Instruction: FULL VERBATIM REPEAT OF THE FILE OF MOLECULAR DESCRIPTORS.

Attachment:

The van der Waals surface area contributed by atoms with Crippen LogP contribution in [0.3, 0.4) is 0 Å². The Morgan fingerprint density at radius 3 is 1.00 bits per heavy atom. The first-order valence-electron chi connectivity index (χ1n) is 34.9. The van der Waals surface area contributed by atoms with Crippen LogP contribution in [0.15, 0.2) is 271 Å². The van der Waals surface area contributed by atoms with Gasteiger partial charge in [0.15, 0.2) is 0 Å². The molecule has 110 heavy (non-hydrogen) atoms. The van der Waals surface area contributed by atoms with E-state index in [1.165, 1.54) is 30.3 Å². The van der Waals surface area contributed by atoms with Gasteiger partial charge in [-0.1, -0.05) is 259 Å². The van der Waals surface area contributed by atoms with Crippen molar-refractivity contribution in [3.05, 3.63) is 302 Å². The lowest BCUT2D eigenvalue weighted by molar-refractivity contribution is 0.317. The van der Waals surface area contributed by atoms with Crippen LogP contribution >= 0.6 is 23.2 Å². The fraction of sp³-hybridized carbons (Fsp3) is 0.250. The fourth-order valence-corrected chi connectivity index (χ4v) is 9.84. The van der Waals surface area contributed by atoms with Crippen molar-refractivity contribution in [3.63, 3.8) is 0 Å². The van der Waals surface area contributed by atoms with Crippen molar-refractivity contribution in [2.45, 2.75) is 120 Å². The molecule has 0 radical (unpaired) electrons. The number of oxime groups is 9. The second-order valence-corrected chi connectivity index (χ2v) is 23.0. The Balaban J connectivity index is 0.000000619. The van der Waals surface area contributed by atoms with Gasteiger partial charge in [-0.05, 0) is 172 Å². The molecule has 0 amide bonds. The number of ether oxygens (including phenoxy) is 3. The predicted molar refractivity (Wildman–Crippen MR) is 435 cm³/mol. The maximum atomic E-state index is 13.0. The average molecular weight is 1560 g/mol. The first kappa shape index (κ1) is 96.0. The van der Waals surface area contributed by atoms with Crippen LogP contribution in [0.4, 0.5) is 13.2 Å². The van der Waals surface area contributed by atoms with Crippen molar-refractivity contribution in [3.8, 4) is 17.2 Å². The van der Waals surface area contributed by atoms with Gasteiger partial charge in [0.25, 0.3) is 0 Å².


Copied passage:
The van der Waals surface area contributed by atoms with Crippen LogP contribution in [0.3, 0.4) is 0 Å². The Morgan fingerprint density at radius 3 is 1.00 bits per heavy atom. The first-order valence-electron chi connectivity index (χ1n) is 34.9. The van der Waals surface area contributed by atoms with Crippen LogP contribution in [0.15, 0.2) is 271 Å². The van der Waals surface area contributed by atoms with Gasteiger partial charge in [0.15, 0.2) is 0 Å². The molecule has 110 heavy (non-hydrogen) atoms. The van der Waals surface area contributed by atoms with E-state index in [1.165, 1.54) is 30.3 Å². The van der Waals surface area contributed by atoms with Gasteiger partial charge in [-0.1, -0.05) is 259 Å². The van der Waals surface area contributed by atoms with Crippen molar-refractivity contribution in [3.05, 3.63) is 302 Å². The lowest BCUT2D eigenvalue weighted by molar-refractivity contribution is 0.317. The van der Waals surface area contributed by atoms with Crippen LogP contribution >= 0.6 is 23.2 Å². The fraction of sp³-hybridized carbons (Fsp3) is 0.250. The fourth-order valence-corrected chi connectivity index (χ4v) is 9.84. The van der Waals surface area contributed by atoms with Crippen molar-refractivity contribution in [3.63, 3.8) is 0 Å². The van der Waals surface area contributed by atoms with Crippen molar-refractivity contribution in [2.45, 2.75) is 120 Å². The molecule has 0 radical (unpaired) electrons. The number of oxime groups is 9. The second-order valence-corrected chi connectivity index (χ2v) is 23.0. The Balaban J connectivity index is 0.000000619. The van der Waals surface area contributed by atoms with Gasteiger partial charge in [-0.05, 0) is 172 Å². The molecule has 0 amide bonds. The number of ether oxygens (including phenoxy) is 3. The predicted molar refractivity (Wildman–Crippen MR) is 435 cm³/mol. The maximum atomic E-state index is 13.0. The average molecular weight is 1560 g/mol. The first kappa shape index (κ1) is 96.0. The van der Waals surface area contributed by atoms with Crippen LogP contribution in [0.4, 0.5) is 13.2 Å². The van der Waals surface area contributed by atoms with Crippen molar-refractivity contribution in [3.8, 4) is 17.2 Å². The van der Waals surface area contributed by atoms with Gasteiger partial charge in [0.25, 0.3) is 0 Å².